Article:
As the costs of running community pharmacies keep rising, contractor Sobha Sharma Kandel says the sector cannot survive unless it’s appropriately funded and services like Pharmacy First across England are urgently introduced. She spoke with Priyankur Mandav…

Sobha Sharma Kandel wants community pharmacy teams up and down the country to be super responsive to emerging needs of their patients – by always being pro-active rather than reactive.

“We know that every patient benefits from our proactive approaches – listening, asking questions, providing information and making clinical interventions when appropriate.

“At a time when general practice is overstretched, community pharmacy must be relied upon as the frontline of the NHS when it comes to providing diagnosis, treatment and continuous care in our communities to promote health and wellbeing of our patients.”

Sobha believes Covid-19 has helped shift public perception of community pharmacies from being a place where one goes to collect a prescription to a hub where one can access a range of healthcare advice and services.

Sobha (second from right) in her busy pharmacy in southeast London

“We are way more than just a shop where you can collect your medicines,” she said, giving examples of how her interventions have helped reduce medication errors, prevent harm and subsequently reduce cost of care.

She once saved a baby from getting overdosed with omeprazole when they had issues with gastroesophageal reflux. On another occasion, she managed a lady’s high blood pressure by finding equivalent medications to a combination dose prescribed by her doctor in another country.

“Interventions by pharmacists have always been considered a valuable input by everyone in healthcare. To me, community pharmacy is also about improving patient outcomes and helping counteract the negative impact of the poor and stark economic realities on health.”

Sobha has volunteered for the charity Change, Grow, Live at their clinic to provide health consultations to patients recovering from drug addiction. She has a high number of patients on methadone and buprenorphine in her pharmacies. Therefore this sparked her interest in volunteering at the charity.

“Many individuals who have sadly become victims of drug and alcohol abuse aren’t aware of everything that they are entitled to on the NHS” said Sobha.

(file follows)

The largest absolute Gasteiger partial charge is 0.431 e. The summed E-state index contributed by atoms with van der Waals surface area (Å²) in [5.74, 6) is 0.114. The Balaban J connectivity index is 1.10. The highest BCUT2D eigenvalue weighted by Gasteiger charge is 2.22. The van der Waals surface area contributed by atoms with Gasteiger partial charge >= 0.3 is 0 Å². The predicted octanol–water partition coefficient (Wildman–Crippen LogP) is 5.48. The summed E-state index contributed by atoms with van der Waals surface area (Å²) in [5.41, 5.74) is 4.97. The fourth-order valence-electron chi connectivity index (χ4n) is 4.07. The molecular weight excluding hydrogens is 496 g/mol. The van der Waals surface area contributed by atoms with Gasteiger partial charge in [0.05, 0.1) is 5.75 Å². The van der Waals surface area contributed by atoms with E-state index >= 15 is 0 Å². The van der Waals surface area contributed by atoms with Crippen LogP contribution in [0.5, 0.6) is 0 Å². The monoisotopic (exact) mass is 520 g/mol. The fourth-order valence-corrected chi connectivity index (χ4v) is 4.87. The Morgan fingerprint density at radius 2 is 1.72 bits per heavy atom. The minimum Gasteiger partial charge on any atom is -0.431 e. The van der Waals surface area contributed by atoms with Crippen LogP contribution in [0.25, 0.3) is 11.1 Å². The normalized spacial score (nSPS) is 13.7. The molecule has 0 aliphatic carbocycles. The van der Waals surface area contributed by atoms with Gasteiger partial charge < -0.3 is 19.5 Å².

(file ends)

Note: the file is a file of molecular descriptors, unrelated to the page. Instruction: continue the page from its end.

“Our pharmacy teams already play a big part in supporting and providing treatment to people who use drugs by offering them harm reduction services and advice thereby reducing health inequalities” she added, stressing how the service has been an important offering across her 100-hour pharmacy in Southeast London.

“Every drug death is, of course, preventable. Community pharmacy has a vital role in improving patient outcomes and helping to counteract the negative impact of poor economic conditions on the health of our communities.

“Due to Covid, health literacy in our societies is on the rise – people are becoming more conscious about protecting their health rather than being ensued by illness.”

She said health literacy must be enhanced in primary care settings – particularly in community pharmacy – “because it is as important for the prevention of communicable diseases as it is for non-communicable diseases.”

Must act now

But Sobha regrets that ministers only “pay lip service and do not deliver” what is the sector’s due, and therefore many pharmacies have had to close primarily because of a decade of flat funding. The impact of funding cuts has now been exacerbated by higher inflation and growing workforce challenges.

“I’ve worked in community pharmacy for nearly 17 years now. But this situation has been unprecedented. My colleagues and support staff have felt immense pressure. Make no mistake, this is a battle and we are in the firing line. At least that’s what it feels like now from where we are standing.

“Independent pharmacies like us are already crippled, yet we are doing such essential and important work. We reduce the workload of our other healthcare colleagues by providing a service in the community.

“It’s a shame that the government does not recognise the contribution of community pharmacy. We are always expected to go above and beyond but with no funding from the government or real recognition for what we do.

“We won’t survive if the government doesn’t take some urgent action and fund the services that we provide for free. We are duty bound as professionals to care for our patients but who will be protecting us?

“I love my profession but feel very dejected. We need some serious action from our professional bodies who represent us. They need to advocate strongly for us at this difficult time. Otherwise, community pharmacy, as we know it, will be extinct in the future. We need to act now and together.”

Pharmacy First